How Lymphoma is Diagnosed in Dogs
Lymphoma typically causes very general clinical signs in domestic dogs, which can mimic symptoms of viral or bacterial infection and a number of other diseases. However, canine lymphoma is not particularly difficult to diagnose, as long as the dog’s owner is able to proceed with and complete the diagnostic process.
The initial data base for a dog presenting with nonspecific symptoms of illness first involves a thorough physical examination and a complete history. Routine blood work and a urinalysis are also typically part of an initial work-up. The complete blood count may disclose anemia and elevated immature white blood cells, which are suggestive of lymphoma. The serum chemistry panel may show elevated blood calcium levels, abnormal liver enzyme levels and kidney abnormalities. The most reliable way to diagnose lymphoma in dogs is to take samples from enlarged lymph nodes and/or other affected organs. Usually, the attending veterinarian will recommend a fine needle aspirate (FNA) of one or more enlarged peripheral lymph nodes. This simple procedure involves inserting a small needle into the suspicious lymph nodes and withdrawing fluid and cells through an attached syringe. The sample is then expressed onto a glass slide and examined under a microscope to identify any cellular abnormalities. This process, called cytology, can in many cases be definitively diagnostic of lymphoma.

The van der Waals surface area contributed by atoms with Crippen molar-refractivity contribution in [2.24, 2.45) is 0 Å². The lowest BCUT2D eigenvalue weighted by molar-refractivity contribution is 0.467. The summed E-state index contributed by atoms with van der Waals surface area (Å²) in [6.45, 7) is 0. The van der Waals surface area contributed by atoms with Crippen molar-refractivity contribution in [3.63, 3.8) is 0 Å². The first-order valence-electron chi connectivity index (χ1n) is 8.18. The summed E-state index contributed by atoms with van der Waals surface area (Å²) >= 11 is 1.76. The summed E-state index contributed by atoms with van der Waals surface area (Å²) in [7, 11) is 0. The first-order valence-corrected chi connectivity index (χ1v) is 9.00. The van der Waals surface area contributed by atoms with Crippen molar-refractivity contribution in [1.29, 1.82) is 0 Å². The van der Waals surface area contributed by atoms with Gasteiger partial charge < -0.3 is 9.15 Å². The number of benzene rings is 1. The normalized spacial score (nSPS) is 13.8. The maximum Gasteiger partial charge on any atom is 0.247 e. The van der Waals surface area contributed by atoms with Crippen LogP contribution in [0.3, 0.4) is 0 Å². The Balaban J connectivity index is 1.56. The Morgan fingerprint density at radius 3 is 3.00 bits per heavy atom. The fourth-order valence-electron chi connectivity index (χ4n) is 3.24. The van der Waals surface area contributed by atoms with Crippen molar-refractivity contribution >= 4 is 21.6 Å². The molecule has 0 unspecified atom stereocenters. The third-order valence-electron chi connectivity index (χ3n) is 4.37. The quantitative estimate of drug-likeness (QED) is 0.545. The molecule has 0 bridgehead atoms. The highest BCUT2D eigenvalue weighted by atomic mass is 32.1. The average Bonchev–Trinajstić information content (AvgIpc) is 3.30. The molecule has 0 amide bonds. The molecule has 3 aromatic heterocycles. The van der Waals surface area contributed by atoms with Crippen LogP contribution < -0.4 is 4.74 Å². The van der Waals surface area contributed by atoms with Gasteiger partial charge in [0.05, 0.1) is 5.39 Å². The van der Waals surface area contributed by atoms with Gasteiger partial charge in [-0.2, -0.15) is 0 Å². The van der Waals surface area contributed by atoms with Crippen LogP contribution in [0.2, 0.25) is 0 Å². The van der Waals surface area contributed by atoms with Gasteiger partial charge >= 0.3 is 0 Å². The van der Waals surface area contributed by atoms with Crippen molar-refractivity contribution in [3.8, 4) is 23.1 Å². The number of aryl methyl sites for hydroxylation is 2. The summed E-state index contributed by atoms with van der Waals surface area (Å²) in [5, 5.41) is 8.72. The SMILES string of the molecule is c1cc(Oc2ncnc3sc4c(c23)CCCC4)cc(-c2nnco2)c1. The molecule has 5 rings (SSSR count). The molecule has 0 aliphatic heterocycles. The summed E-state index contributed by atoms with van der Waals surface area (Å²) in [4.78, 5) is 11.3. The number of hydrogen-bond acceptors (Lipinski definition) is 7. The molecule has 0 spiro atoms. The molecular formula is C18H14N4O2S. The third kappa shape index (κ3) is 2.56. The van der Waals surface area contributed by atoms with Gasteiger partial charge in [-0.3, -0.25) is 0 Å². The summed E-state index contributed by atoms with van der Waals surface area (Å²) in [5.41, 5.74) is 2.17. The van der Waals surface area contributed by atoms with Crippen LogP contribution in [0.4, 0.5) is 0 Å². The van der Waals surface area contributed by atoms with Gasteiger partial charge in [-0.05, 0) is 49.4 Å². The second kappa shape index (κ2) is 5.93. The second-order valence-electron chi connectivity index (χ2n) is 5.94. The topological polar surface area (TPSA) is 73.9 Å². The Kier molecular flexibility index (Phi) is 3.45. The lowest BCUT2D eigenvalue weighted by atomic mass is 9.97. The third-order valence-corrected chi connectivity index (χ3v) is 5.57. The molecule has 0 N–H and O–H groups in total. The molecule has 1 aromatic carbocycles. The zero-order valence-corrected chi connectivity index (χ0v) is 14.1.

If FNA and cytology are inconclusive, and often even if they point strongly to lymphoma, biopsies of one or more enlarged lymph nodes normally will be taken. A biopsy involves surgically removing pieces of tissue, rather than only sampling cells, from the questionable organs or areas. Biopsies typically require heavy sedation, and sometimes general anesthesia. Biopsy samples are then submitted to a pathology laboratory, where they are processed and evaluated for abnormalities by a technique called histopathology. Biopsy and histopathologic tissue evaluation are the gold standard for diagnosing canine lymphoma. Suspicious lymph nodes can also be entirely removed surgically, for more thorough histopathologic examination.
Bone marrow aspiration or biopsy can be helpful in assessing whether lymphoma has spread widely throughout the dog’s body. Chest and abdominal radiographs (X-rays), together with ultrasound examinations, are especially helpful in identifying abnormally enlarged lymph nodes, affected organs (especially liver and/or spleen) and isolated masses. A cerebrospinal fluid (CSF) tap can be useful if the dog is showing neurological signs. A genetic screening test for canine lymphoma has recently become commercially available and apparently is based on genetic markers that are identifiable from a blood sample. Other advanced diagnostic tests for lymphoma include immunocytochemistry, immunohistochemistry, flow cytometry and PCR (polymerase chain reaction) amplification of chromosome sequences.
Even though lymphoma usually causes nonspecific symptoms, it is fairly easy for veterinarians to diagnose if there are no significant financial or other constraints on the part of the dog’s owner.